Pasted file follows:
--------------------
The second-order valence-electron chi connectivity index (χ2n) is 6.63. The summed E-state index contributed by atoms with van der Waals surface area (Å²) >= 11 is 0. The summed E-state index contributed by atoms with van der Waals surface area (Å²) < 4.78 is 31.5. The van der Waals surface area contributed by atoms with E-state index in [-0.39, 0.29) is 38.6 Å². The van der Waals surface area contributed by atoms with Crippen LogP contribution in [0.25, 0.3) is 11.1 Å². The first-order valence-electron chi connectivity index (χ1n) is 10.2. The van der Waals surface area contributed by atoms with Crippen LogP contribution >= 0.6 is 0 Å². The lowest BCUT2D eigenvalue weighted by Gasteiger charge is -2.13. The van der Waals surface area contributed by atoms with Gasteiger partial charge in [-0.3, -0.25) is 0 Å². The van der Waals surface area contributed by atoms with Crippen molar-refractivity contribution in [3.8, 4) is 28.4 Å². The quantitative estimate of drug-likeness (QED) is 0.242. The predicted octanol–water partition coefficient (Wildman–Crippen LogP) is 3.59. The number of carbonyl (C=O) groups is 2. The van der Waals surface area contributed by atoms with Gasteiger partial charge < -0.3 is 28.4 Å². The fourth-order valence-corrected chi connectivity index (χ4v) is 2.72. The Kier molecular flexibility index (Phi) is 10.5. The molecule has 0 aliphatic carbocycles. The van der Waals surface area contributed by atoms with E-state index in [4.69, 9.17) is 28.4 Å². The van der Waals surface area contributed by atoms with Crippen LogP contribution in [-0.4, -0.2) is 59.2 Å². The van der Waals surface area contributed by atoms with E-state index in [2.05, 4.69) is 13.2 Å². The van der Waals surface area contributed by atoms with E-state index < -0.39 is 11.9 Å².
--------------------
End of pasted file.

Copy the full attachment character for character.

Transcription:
The second-order valence-electron chi connectivity index (χ2n) is 6.63. The summed E-state index contributed by atoms with van der Waals surface area (Å²) >= 11 is 0. The summed E-state index contributed by atoms with van der Waals surface area (Å²) < 4.78 is 31.5. The van der Waals surface area contributed by atoms with E-state index in [-0.39, 0.29) is 38.6 Å². The van der Waals surface area contributed by atoms with Crippen LogP contribution in [0.25, 0.3) is 11.1 Å². The first-order valence-electron chi connectivity index (χ1n) is 10.2. The van der Waals surface area contributed by atoms with Crippen LogP contribution >= 0.6 is 0 Å². The lowest BCUT2D eigenvalue weighted by Gasteiger charge is -2.13. The van der Waals surface area contributed by atoms with Gasteiger partial charge in [-0.3, -0.25) is 0 Å². The van der Waals surface area contributed by atoms with Crippen molar-refractivity contribution in [3.8, 4) is 28.4 Å². The quantitative estimate of drug-likeness (QED) is 0.242. The predicted octanol–water partition coefficient (Wildman–Crippen LogP) is 3.59. The number of carbonyl (C=O) groups is 2. The van der Waals surface area contributed by atoms with Gasteiger partial charge < -0.3 is 28.4 Å². The fourth-order valence-corrected chi connectivity index (χ4v) is 2.72. The Kier molecular flexibility index (Phi) is 10.5. The molecule has 0 aliphatic carbocycles. The van der Waals surface area contributed by atoms with E-state index in [4.69, 9.17) is 28.4 Å². The van der Waals surface area contributed by atoms with Crippen LogP contribution in [-0.4, -0.2) is 59.2 Å². The van der Waals surface area contributed by atoms with E-state index in [2.05, 4.69) is 13.2 Å². The van der Waals surface area contributed by atoms with E-state index < -0.39 is 11.9 Å².